Rural counties seem hardest hit, researcher says
By Margaret Farley Steele
THURSDAY, May 11, 2017 (HealthDay News) -- Chalk up another potential consequence of the U.S. opioid epidemic: The prevalence of hepatitis C infections among pregnant women nearly doubled between 2009 and 2014, U.S. health officials report.
Hepatitis C -- which is caused most often by injection drug use -- rose 89 percent nationwide among pregnant women. Increases were most notable in West Virginia and rural counties in Tennessee, areas hard-hit by the heroin and prescription painkiller epidemic, the U.S. Centers for Disease Control and Prevention reported.
Nationwide, 35 infants a day were exposed to the contagious liver disease, on average, study authors said.
"We have seen a dramatic increase in opioid use in pregnancy and in the number of infants having drug withdrawal," said report author Dr. Stephen Patrick, of Vanderbilt University Medical Center in Nashville.
"Taken together, this suggests that efforts targeted at preventing and expanding treatment for opioid use disorder may help mitigate some of the increases we see," Patrick said in a Vanderbilt news release. He's an assistant professor of pediatrics and health policy.
In West Virginia, the study found that more than 1 in 50 newborns was exposed to hepatitis C at the time of childbirth, researchers said.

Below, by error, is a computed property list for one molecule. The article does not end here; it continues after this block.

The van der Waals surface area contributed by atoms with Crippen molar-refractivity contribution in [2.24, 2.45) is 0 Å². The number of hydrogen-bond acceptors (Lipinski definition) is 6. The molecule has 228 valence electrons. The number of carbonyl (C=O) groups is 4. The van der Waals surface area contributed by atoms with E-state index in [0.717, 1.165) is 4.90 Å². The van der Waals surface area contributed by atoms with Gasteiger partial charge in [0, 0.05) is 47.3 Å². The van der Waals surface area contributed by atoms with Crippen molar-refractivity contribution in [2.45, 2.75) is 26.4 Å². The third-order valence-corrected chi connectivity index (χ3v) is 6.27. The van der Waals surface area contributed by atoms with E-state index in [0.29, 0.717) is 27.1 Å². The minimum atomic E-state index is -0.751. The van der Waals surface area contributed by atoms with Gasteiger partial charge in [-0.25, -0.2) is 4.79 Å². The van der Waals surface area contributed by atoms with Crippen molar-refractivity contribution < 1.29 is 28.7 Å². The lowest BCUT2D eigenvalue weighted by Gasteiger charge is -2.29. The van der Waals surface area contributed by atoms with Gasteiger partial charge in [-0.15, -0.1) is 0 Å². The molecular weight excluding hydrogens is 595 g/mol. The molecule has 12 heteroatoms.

In Tennessee, about 1 in 100 babies were exposed during delivery to the virus. Rates were three times as high in rural areas of the state compared to urban counties, according to the study.
Nationwide, the hepatitis C infection rate among mothers-to-be was slightly more than 1 per 300 live births in 2014, the study revealed.
Regions hardest hit by opioid overdose deaths were also most likely to see jumps in hepatitis C, the report noted.
The findings indicate that women of childbearing age need access to hepatitis C testing and treatment, said study senior author Dr. Carolyn Wester. She's the medical director for HIV, sexually transmitted diseases and viral hepatitis at the Tennessee Department of Health.
Treating the virus before a woman becomes pregnant is critically important, Patrick said. He added that it's also imperative to follow infants exposed to hepatitis C in the womb in case they develop the virus.
"We need to build systems of care to ensure that all infants exposed to the virus are adequately followed," Patrick said.
Hepatitis C, the most common bloodborne infection in the United States, affects an estimated 3.5 million Americans, the CDC said.
The study reviewed birth records from 2009 to 2014. Researchers found wide variations in hepatitis C prevalence at delivery. The researchers also looked at specific health and lifestyle factors for expectant mothers in Tennessee.
"We found that rural and Appalachian counties were particularly impacted by the virus," Patrick said. "In some counties in Tennessee, nearly 8 percent of pregnant women were documented as being infected with hepatitis C at the time of delivery."
Besides living in rural areas, moms with hepatitis C were more likely to be single and to smoke than others. They also were less likely to have any college education or adequate prenatal care, the study found.
The study was published May 11 in the CDC's Morbidity and Mortality Weekly Report.
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SOURCES: U.S. Centers for Disease Control and Prevention, Morbidity and Mortality Weekly Report, May 12, 2017; Vanderbilt University, news release, May 11, 2017
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